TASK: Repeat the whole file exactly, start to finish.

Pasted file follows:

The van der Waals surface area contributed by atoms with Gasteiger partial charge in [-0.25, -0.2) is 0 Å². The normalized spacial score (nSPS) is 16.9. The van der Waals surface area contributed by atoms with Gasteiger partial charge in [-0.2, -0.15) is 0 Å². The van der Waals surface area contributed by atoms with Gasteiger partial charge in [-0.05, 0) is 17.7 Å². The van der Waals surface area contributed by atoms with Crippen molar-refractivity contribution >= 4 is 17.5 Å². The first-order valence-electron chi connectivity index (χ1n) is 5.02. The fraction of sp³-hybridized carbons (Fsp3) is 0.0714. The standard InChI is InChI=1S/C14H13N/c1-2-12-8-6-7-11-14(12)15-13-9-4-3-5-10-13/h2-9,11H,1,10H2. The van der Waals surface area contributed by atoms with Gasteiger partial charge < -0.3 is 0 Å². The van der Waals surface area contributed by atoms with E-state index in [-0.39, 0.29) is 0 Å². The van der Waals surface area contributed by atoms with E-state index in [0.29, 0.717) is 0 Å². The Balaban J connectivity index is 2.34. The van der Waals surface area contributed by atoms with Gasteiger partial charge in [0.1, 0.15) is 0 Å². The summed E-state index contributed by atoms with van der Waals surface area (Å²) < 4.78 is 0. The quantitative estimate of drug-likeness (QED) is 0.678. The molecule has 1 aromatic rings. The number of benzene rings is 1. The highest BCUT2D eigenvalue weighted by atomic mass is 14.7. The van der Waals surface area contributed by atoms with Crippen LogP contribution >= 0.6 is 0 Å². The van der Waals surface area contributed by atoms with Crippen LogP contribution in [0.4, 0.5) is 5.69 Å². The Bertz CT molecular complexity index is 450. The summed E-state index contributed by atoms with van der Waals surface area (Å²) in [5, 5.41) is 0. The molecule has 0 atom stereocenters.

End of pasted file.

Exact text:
The van der Waals surface area contributed by atoms with Gasteiger partial charge in [-0.25, -0.2) is 0 Å². The normalized spacial score (nSPS) is 16.9. The van der Waals surface area contributed by atoms with Gasteiger partial charge in [-0.2, -0.15) is 0 Å². The van der Waals surface area contributed by atoms with Gasteiger partial charge in [-0.05, 0) is 17.7 Å². The van der Waals surface area contributed by atoms with Crippen molar-refractivity contribution >= 4 is 17.5 Å². The first-order valence-electron chi connectivity index (χ1n) is 5.02. The fraction of sp³-hybridized carbons (Fsp3) is 0.0714. The standard InChI is InChI=1S/C14H13N/c1-2-12-8-6-7-11-14(12)15-13-9-4-3-5-10-13/h2-9,11H,1,10H2. The van der Waals surface area contributed by atoms with Gasteiger partial charge < -0.3 is 0 Å². The van der Waals surface area contributed by atoms with E-state index in [-0.39, 0.29) is 0 Å². The van der Waals surface area contributed by atoms with E-state index in [0.29, 0.717) is 0 Å². The Balaban J connectivity index is 2.34. The van der Waals surface area contributed by atoms with Gasteiger partial charge in [0.1, 0.15) is 0 Å². The summed E-state index contributed by atoms with van der Waals surface area (Å²) < 4.78 is 0. The quantitative estimate of drug-likeness (QED) is 0.678. The molecule has 1 aromatic rings. The number of benzene rings is 1. The highest BCUT2D eigenvalue weighted by atomic mass is 14.7. The van der Waals surface area contributed by atoms with Crippen LogP contribution >= 0.6 is 0 Å². The van der Waals surface area contributed by atoms with Crippen LogP contribution in [0.4, 0.5) is 5.69 Å². The Bertz CT molecular complexity index is 450. The summed E-state index contributed by atoms with van der Waals surface area (Å²) in [5, 5.41) is 0. The molecule has 0 atom stereocenters.